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(01/07/21) update: As we approach eight years of this policy, approximately 230 people remain detained offshore in PNG and on Nauru. Over 100 people who were brought to Australia to receive medical treatment are detained in APODs or detention centres. More than 1000 people are living in community detention or on limiting visas, still with no certainty regarding their futures. New Zealand's offer of resettlement still stands. In May, Amnesty travelled to New Zealand, hoping to raise the issue of refugee resettlement with Prime Minister Scott Morrison directly while he was in Queenstown to meet New Zealand Prime Minister Jacinda Ardern. Just two days after our return, Home Affairs Minister Karen Andrews’ acknowledged that Australia is now in talks with New Zealand to resettle refugees. While this is a promising sign, no more details have been given. We're asking that the Government finalises negotiations with New Zealand to ensure refugees are resettled as a matter of urgency and expands any deal reached to include all refugees trapped in Australia’s offshore detention regime that are not in another resettlement pathway.  

"We are suffering here. Every second. Please... give us our freedom."

Samad, cricketer stranded in Port Moresby

In October 2019, Craig Foster and the Amnesty team traveled to Port Moresby, Papua New Guinea, where we met with many of the refugees and people seeking asylum sent to Manus Island nearly eight years ago by the Australian Government.

Just a handful remain on Manus Island now. The rest are stranded in Port Moresby, recognised as one of the most dangerous cities in the world. Over one hundred more people remain on Nauru. 

But this isn’t just happening offshore. It’s happening right here in our cities. In March 2020 we visited the Mantra Hotel in Melbourne, but this is not a hotel as you and I know them. A whole floor of the Mantra had been transformed into what is referred to as an Alternative Place of Detention (APOD). Many of those who had been Medevaced to Australia to receive urgent medical treatment are now being held in locations like this around Australia. Yet what was meant to be a refuge has become just another nightmare. Locked in their rooms for 19 hours a day, for months on end, they have nearly no access to the outside world, yet alone the proper treatment they were brought to Australia to receive. They’ve gone from one form of detention to another, and simply traded barbed wire for keycards.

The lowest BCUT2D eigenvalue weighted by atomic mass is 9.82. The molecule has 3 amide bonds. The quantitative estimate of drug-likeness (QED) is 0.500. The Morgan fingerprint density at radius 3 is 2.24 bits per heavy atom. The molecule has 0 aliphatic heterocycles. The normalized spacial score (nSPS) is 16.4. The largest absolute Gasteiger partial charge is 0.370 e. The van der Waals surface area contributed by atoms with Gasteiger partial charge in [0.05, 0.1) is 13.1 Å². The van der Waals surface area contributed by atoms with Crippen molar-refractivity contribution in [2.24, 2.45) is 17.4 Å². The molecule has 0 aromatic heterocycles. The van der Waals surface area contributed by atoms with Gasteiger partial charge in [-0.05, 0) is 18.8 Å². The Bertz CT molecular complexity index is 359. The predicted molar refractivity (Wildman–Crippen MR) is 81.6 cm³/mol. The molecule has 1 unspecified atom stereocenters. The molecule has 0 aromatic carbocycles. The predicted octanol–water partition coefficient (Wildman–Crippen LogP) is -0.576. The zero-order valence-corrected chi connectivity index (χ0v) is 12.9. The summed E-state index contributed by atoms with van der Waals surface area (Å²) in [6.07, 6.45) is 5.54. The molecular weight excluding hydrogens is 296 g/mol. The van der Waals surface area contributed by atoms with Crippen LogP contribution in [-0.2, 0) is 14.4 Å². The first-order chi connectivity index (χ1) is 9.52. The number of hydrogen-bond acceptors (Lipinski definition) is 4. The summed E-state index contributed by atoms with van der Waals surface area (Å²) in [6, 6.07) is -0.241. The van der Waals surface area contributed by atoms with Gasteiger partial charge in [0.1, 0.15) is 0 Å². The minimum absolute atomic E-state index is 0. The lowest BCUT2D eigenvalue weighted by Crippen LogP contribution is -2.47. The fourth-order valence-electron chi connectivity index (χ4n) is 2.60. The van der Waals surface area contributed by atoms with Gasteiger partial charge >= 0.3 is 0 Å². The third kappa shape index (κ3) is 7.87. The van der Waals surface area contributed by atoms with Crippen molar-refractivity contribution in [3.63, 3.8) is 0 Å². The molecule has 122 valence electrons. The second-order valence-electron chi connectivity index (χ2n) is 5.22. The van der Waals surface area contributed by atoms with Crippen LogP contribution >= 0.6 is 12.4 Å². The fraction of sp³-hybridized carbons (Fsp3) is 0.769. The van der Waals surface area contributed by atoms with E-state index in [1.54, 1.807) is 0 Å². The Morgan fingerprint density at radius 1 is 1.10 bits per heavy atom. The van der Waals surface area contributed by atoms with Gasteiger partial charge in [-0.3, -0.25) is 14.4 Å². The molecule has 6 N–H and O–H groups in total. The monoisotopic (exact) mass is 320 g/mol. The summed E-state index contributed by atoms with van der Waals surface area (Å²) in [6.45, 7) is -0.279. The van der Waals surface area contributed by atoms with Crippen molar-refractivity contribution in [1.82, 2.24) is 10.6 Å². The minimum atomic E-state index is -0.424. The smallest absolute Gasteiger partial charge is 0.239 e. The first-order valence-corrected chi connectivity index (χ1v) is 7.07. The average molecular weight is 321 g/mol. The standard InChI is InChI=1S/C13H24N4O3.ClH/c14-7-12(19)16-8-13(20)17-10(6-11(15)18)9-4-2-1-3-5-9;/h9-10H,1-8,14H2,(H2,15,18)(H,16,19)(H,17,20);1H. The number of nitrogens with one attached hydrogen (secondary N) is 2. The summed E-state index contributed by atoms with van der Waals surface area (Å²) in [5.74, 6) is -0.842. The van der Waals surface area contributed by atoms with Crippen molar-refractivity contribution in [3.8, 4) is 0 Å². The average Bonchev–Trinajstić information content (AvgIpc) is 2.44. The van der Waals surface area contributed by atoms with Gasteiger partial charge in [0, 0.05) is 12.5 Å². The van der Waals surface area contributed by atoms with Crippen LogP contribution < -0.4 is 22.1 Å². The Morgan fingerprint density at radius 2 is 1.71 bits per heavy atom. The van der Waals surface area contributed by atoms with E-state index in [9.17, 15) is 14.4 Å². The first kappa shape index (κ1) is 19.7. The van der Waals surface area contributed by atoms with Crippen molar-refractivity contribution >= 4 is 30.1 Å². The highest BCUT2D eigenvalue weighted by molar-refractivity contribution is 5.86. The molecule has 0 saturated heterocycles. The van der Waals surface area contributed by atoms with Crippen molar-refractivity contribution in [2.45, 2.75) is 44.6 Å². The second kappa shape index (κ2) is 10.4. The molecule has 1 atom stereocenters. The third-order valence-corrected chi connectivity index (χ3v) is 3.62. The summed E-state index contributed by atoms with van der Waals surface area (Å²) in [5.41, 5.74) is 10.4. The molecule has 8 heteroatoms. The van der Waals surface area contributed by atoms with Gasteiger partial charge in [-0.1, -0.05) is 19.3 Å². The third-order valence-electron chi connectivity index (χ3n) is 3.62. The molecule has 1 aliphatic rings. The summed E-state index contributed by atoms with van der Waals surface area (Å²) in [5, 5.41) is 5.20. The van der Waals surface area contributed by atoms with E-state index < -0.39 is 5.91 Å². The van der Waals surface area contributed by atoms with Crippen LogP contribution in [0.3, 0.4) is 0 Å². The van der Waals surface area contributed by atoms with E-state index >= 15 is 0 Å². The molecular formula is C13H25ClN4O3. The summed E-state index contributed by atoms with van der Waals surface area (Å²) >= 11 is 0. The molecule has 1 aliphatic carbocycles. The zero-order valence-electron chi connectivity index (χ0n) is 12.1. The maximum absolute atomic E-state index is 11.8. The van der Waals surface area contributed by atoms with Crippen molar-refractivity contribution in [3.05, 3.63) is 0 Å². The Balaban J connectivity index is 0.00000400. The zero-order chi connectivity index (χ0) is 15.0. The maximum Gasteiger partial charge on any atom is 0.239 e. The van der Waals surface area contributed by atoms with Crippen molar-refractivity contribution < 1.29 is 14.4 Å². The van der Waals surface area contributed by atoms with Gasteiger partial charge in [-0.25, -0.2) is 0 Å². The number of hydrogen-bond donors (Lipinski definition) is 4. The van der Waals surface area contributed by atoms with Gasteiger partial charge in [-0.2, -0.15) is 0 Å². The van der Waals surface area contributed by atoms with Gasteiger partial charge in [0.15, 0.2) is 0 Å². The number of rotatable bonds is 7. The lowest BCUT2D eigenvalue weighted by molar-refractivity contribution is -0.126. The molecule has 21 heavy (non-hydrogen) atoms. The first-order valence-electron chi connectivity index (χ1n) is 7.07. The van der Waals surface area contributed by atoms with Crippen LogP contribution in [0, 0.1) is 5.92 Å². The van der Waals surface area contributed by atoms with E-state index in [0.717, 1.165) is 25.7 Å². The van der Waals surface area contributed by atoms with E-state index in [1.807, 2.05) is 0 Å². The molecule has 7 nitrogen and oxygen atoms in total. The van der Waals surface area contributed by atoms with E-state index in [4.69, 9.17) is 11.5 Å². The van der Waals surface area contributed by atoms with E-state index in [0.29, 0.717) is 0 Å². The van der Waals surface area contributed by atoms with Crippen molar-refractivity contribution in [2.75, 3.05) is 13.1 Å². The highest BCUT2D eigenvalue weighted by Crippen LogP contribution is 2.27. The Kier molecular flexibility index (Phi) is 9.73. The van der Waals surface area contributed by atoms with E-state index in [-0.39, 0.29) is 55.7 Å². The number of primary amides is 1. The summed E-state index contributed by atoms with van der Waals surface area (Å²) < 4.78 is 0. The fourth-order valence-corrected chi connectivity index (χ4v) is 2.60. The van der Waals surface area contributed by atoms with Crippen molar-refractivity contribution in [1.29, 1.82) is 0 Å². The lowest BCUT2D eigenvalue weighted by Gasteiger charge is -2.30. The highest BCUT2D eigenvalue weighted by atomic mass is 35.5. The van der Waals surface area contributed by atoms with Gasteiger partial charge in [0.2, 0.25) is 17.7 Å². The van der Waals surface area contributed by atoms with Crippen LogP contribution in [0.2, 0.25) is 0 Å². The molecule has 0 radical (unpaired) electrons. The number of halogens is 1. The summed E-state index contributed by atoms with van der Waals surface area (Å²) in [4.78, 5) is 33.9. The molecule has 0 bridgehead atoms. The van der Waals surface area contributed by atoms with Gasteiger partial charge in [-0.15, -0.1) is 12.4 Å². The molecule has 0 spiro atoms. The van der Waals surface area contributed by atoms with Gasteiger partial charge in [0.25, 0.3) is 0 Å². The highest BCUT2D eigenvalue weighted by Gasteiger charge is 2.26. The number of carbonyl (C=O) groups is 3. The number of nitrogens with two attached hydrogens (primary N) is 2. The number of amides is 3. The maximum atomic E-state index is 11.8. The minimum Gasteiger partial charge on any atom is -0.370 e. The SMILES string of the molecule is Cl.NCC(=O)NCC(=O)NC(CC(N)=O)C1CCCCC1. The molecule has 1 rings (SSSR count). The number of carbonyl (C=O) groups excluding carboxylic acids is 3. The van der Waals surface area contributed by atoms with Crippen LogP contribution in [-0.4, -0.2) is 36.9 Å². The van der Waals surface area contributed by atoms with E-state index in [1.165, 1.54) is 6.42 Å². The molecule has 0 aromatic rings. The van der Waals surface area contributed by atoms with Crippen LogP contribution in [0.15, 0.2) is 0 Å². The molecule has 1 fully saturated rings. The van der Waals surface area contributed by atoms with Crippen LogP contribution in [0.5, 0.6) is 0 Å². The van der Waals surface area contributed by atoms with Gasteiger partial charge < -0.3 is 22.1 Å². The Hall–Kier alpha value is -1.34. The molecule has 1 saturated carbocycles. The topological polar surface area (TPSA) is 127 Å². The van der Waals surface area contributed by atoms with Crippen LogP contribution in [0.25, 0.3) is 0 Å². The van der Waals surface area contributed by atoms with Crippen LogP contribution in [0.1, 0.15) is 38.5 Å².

Nothing prepares you for the damage and trauma these young people have endured.

It’s a human crisis that shocked us to the core, renewing our urgency and resolve to get these people to safety, so they can rebuild their lives

Some of the refugees we've met came seeking safety as teenagers, in the prime of their lives. Their youth, hopes and dreams have been stolen. They can't work, go to university, send their kids to school or access healthcare and basic services. 

They are doctors, musicians, marketing executives, social workers and even athletes. 

These people are suffering through a lack of proper medical care, living each day in the shadow of trauma inflicted on them in detention.

Thirteen people have lost their lives to Australia's offshore detention regime. Five have been lost on Manus Island, four on Nauru, and four more after being medevaced to Brisbane. 

These people urgently need our help, and there are options.

Amnesty has worked to get people to Switzerland, Canada and the US. New Zealand has offered to resettle 150 refugees a year, for the past eight years. That alone would be enough to see all refugees detained moved to safety.

Call on Prime Minister Scott Morrison to get people to safety. As we have heard time and again from all we have spoken to: “eight years is too long to suffer. We want our freedom.”